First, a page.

A short 15-minute drive, or a 20-minute bus ride, from iconic Niagara Falls is the small hamlet of Queenston, Ontario, part of the Niagara on the Lake Township. It includes beautiful natural trails and interesting historical sites in a quiet and less-touristy atmosphere.
The area was first settled by Indigenous people over 11,000 years ago. Originally hunters and gatherers, eventually settlements became more permanent as crop cultivation became common. These are the traditional lands first of the Neutral Nation and later the Iroquois, the Seneca, and the Mississauga Nations.
The first European residents were fur traders and mainly British colonial settlers. Later, Loyalists from the USA settled here. A new portage around Niagara Falls in the late 1700s attracted businesses around the new wharves and storehouses. By the early 1800s, the village had a population of about 300 and was named Queenstown and was home to some of the most significant names in Canadian pre-Confederation history including Rebel Leader and publisher, William Lyon MacKenzie, and pioneer heroine, Laura Secord.
A lot of action during the War of 1812 happened in Queenstown (later renamed as Queenston). Americans invaded the colony of Upper Canada, crossing the river and then climbing the escarpment cliffs to confront to British troops on the plateau.
For visitors to Queenston, the first place to stop is Queenston Heights Park, a large green space on top of the Niagara escarpment. Not only are there many picturesque hiking trails, picnic areas, tennis courts, and a kid's splash park, but it is also the home of two important monuments, a First Nations memorial, and is also the southern terminus of Canada's oldest and longest footpath, the Bruce Trail.
I am always happy to wander and Queenston Heights Park is a great place to do that. The main green area of the park is dominated by the gigantic Brock Monument which marks the location of the battle in the War of 1812.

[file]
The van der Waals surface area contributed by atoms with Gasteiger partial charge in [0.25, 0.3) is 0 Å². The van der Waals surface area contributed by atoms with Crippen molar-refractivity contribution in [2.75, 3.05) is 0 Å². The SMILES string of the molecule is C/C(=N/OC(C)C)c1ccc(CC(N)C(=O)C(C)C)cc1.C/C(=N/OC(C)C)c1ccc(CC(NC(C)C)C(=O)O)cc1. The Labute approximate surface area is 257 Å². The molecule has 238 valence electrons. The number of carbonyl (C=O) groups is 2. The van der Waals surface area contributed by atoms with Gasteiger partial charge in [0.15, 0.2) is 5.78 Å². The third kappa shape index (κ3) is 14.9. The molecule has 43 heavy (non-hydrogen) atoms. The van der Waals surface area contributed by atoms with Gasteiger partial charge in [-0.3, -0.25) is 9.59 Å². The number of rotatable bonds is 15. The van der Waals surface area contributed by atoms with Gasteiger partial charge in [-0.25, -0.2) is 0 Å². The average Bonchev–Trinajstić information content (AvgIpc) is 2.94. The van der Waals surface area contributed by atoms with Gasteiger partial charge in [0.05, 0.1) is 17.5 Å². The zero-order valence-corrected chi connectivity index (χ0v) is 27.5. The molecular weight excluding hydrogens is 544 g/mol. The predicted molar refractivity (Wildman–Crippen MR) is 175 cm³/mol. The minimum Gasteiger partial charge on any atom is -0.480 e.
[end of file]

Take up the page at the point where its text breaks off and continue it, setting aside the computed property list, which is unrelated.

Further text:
The monument was built in 1853 and features a 5m (16ft) statue of Sir Isaac Brock, a British commander killed in the Battle of Queenston during the War. Fans of colonial history consider him to be a founding hero of Upper Canada, one of the British colonies which eventually became part of the country of Canada.
The Landscape of Nations: Six Nations and Native Allies Commemorative Memorial is the best recognition of Indigenous contributions to Canadian society that I have ever seen. This memorial is dedicated to the Haudenosaunee (Six Nations) Confederacy and other Indigenous Allies of the War of 1812. Each nation in the Confederacy is represented. The Abenakis, Delaware, and northern nations are also included as Allies.
The second monument is the Laura Secord Homestead. Laura Second is kinda the Canadian Paul Revere ( and the name of a much beloved chocolate and ice cream shop). There is a trail leading from the top of the plateau down to the area where Laura Secord and her husband lived.
When the Americans arrived, they took over Laura’s home. She overheard the Americans talking about their plans. She walked about 30km, in winter, to inform the British commander.
Laura's simple home was refurbished and renovated in the 1970s and welcomes visitors. The gift shop includes a great assortment of Laura Secord brand treats and chocolates.
The toll of the war was hard on the area and when the Welland Canal opened in the mid-1800s, Queenston was no longer the most efficient trade route and lost its importance to the region.
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